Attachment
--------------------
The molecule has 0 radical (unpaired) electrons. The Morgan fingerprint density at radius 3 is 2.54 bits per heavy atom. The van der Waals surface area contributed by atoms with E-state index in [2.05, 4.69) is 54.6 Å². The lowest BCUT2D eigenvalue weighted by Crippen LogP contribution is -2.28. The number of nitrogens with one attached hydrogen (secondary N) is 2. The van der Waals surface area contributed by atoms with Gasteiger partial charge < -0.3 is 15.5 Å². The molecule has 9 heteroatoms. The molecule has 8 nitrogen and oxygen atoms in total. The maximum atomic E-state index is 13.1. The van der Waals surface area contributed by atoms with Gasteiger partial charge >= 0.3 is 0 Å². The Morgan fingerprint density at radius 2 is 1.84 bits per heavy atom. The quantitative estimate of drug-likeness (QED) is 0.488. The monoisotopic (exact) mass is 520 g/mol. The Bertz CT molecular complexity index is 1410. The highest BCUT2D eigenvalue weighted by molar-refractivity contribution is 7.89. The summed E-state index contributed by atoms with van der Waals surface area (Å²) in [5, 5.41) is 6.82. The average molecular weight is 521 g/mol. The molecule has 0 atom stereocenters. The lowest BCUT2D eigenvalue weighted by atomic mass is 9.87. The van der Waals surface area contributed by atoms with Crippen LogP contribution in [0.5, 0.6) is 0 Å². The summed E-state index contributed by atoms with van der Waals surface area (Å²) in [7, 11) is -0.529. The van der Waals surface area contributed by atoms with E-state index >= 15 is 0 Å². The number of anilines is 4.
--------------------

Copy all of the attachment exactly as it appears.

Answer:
The molecule has 0 radical (unpaired) electrons. The Morgan fingerprint density at radius 3 is 2.54 bits per heavy atom. The van der Waals surface area contributed by atoms with E-state index in [2.05, 4.69) is 54.6 Å². The lowest BCUT2D eigenvalue weighted by Crippen LogP contribution is -2.28. The number of nitrogens with one attached hydrogen (secondary N) is 2. The van der Waals surface area contributed by atoms with Gasteiger partial charge < -0.3 is 15.5 Å². The molecule has 9 heteroatoms. The molecule has 8 nitrogen and oxygen atoms in total. The maximum atomic E-state index is 13.1. The van der Waals surface area contributed by atoms with Gasteiger partial charge >= 0.3 is 0 Å². The Morgan fingerprint density at radius 2 is 1.84 bits per heavy atom. The quantitative estimate of drug-likeness (QED) is 0.488. The monoisotopic (exact) mass is 520 g/mol. The Bertz CT molecular complexity index is 1410. The highest BCUT2D eigenvalue weighted by molar-refractivity contribution is 7.89. The summed E-state index contributed by atoms with van der Waals surface area (Å²) in [5, 5.41) is 6.82. The average molecular weight is 521 g/mol. The molecule has 0 atom stereocenters. The lowest BCUT2D eigenvalue weighted by atomic mass is 9.87. The van der Waals surface area contributed by atoms with Crippen LogP contribution in [0.5, 0.6) is 0 Å². The summed E-state index contributed by atoms with van der Waals surface area (Å²) in [7, 11) is -0.529. The van der Waals surface area contributed by atoms with E-state index >= 15 is 0 Å². The number of anilines is 4.